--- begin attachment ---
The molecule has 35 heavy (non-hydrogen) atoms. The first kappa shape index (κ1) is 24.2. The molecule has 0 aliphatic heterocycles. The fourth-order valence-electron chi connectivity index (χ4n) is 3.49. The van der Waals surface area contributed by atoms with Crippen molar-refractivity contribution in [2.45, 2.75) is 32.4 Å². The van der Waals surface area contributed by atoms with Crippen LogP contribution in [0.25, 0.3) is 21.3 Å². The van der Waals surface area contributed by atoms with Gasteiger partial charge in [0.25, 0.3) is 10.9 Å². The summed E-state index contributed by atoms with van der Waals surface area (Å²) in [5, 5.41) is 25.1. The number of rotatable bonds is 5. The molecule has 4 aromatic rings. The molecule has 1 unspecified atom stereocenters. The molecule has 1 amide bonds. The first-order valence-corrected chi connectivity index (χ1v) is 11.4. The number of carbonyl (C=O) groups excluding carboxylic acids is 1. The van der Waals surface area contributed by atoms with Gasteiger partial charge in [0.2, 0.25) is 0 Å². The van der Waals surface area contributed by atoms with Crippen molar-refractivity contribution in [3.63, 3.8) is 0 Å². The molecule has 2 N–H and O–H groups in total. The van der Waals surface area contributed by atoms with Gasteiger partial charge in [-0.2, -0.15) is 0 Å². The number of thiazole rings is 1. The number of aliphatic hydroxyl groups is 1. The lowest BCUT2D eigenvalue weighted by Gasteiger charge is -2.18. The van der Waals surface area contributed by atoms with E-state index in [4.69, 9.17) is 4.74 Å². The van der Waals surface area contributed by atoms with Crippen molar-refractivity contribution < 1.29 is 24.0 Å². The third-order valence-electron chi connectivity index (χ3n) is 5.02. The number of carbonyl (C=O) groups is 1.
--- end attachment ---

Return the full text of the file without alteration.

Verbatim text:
The molecule has 35 heavy (non-hydrogen) atoms. The first kappa shape index (κ1) is 24.2. The molecule has 0 aliphatic heterocycles. The fourth-order valence-electron chi connectivity index (χ4n) is 3.49. The van der Waals surface area contributed by atoms with Crippen molar-refractivity contribution in [2.45, 2.75) is 32.4 Å². The van der Waals surface area contributed by atoms with Crippen LogP contribution in [0.25, 0.3) is 21.3 Å². The van der Waals surface area contributed by atoms with Gasteiger partial charge in [0.25, 0.3) is 10.9 Å². The summed E-state index contributed by atoms with van der Waals surface area (Å²) in [5, 5.41) is 25.1. The number of rotatable bonds is 5. The molecule has 4 aromatic rings. The molecule has 1 unspecified atom stereocenters. The molecule has 1 amide bonds. The first-order valence-corrected chi connectivity index (χ1v) is 11.4. The number of carbonyl (C=O) groups excluding carboxylic acids is 1. The van der Waals surface area contributed by atoms with Gasteiger partial charge in [0.2, 0.25) is 0 Å². The van der Waals surface area contributed by atoms with Crippen molar-refractivity contribution in [3.63, 3.8) is 0 Å². The molecule has 2 N–H and O–H groups in total. The van der Waals surface area contributed by atoms with Gasteiger partial charge in [-0.2, -0.15) is 0 Å². The number of thiazole rings is 1. The number of aliphatic hydroxyl groups is 1. The lowest BCUT2D eigenvalue weighted by Gasteiger charge is -2.18. The van der Waals surface area contributed by atoms with E-state index in [4.69, 9.17) is 4.74 Å². The van der Waals surface area contributed by atoms with Crippen molar-refractivity contribution < 1.29 is 24.0 Å². The third-order valence-electron chi connectivity index (χ3n) is 5.02. The number of carbonyl (C=O) groups is 1.